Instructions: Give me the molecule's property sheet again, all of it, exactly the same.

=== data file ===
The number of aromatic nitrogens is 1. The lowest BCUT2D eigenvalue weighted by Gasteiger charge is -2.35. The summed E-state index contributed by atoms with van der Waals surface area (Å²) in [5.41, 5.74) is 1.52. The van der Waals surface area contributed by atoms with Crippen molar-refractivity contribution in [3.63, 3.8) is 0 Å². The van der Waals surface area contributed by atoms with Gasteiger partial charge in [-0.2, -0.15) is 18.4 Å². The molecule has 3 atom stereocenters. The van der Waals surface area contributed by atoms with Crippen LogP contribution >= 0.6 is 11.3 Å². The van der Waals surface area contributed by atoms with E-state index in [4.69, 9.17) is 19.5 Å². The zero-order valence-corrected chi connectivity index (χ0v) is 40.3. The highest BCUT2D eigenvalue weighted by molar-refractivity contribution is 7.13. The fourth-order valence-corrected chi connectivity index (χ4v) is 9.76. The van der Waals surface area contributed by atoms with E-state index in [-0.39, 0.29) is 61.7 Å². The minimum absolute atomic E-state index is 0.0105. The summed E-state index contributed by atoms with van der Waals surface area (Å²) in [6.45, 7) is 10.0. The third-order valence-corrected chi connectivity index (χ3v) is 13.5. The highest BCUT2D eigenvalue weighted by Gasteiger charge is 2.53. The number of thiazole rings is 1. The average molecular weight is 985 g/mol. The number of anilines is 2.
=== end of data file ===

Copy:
The number of aromatic nitrogens is 1. The lowest BCUT2D eigenvalue weighted by Gasteiger charge is -2.35. The summed E-state index contributed by atoms with van der Waals surface area (Å²) in [5.41, 5.74) is 1.52. The van der Waals surface area contributed by atoms with Crippen molar-refractivity contribution in [3.63, 3.8) is 0 Å². The van der Waals surface area contributed by atoms with Gasteiger partial charge in [-0.2, -0.15) is 18.4 Å². The molecule has 3 atom stereocenters. The van der Waals surface area contributed by atoms with Crippen LogP contribution >= 0.6 is 11.3 Å². The van der Waals surface area contributed by atoms with E-state index in [4.69, 9.17) is 19.5 Å². The zero-order valence-corrected chi connectivity index (χ0v) is 40.3. The highest BCUT2D eigenvalue weighted by molar-refractivity contribution is 7.13. The fourth-order valence-corrected chi connectivity index (χ4v) is 9.76. The van der Waals surface area contributed by atoms with E-state index in [-0.39, 0.29) is 61.7 Å². The minimum absolute atomic E-state index is 0.0105. The summed E-state index contributed by atoms with van der Waals surface area (Å²) in [6.45, 7) is 10.0. The third-order valence-corrected chi connectivity index (χ3v) is 13.5. The highest BCUT2D eigenvalue weighted by Gasteiger charge is 2.53. The number of thiazole rings is 1. The average molecular weight is 985 g/mol. The number of anilines is 2.